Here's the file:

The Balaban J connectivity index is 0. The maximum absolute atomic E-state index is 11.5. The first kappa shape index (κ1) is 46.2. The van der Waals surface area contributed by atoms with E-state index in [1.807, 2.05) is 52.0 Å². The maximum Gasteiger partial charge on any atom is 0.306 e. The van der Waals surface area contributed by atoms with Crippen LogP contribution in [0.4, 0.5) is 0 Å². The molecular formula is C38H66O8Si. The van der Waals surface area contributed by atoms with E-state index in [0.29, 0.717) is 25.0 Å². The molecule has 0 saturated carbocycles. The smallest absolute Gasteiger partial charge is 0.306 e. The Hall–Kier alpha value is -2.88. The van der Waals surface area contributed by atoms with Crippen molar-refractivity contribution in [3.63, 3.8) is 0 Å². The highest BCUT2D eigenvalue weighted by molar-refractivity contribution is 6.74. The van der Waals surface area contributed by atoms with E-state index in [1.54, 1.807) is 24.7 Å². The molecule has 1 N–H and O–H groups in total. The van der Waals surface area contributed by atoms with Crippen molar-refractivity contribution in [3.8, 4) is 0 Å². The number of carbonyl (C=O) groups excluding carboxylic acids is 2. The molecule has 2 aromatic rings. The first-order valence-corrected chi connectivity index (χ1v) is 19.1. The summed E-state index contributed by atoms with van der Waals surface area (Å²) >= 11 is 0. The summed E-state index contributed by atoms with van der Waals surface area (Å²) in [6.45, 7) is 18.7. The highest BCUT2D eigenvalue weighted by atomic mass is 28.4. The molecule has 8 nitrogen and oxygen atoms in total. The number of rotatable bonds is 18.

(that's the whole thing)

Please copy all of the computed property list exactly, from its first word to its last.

The Balaban J connectivity index is 0. The maximum absolute atomic E-state index is 11.5. The first kappa shape index (κ1) is 46.2. The van der Waals surface area contributed by atoms with E-state index in [1.807, 2.05) is 52.0 Å². The maximum Gasteiger partial charge on any atom is 0.306 e. The van der Waals surface area contributed by atoms with Crippen LogP contribution in [0.4, 0.5) is 0 Å². The molecular formula is C38H66O8Si. The van der Waals surface area contributed by atoms with E-state index in [0.29, 0.717) is 25.0 Å². The molecule has 0 saturated carbocycles. The smallest absolute Gasteiger partial charge is 0.306 e. The Hall–Kier alpha value is -2.88. The van der Waals surface area contributed by atoms with Crippen molar-refractivity contribution in [3.63, 3.8) is 0 Å². The highest BCUT2D eigenvalue weighted by molar-refractivity contribution is 6.74. The van der Waals surface area contributed by atoms with E-state index in [1.54, 1.807) is 24.7 Å². The molecule has 1 N–H and O–H groups in total. The van der Waals surface area contributed by atoms with Crippen molar-refractivity contribution in [3.8, 4) is 0 Å². The number of carbonyl (C=O) groups excluding carboxylic acids is 2. The molecule has 2 aromatic rings. The first-order valence-corrected chi connectivity index (χ1v) is 19.1. The summed E-state index contributed by atoms with van der Waals surface area (Å²) >= 11 is 0. The summed E-state index contributed by atoms with van der Waals surface area (Å²) in [6.45, 7) is 18.7. The highest BCUT2D eigenvalue weighted by atomic mass is 28.4. The molecule has 8 nitrogen and oxygen atoms in total. The number of rotatable bonds is 18.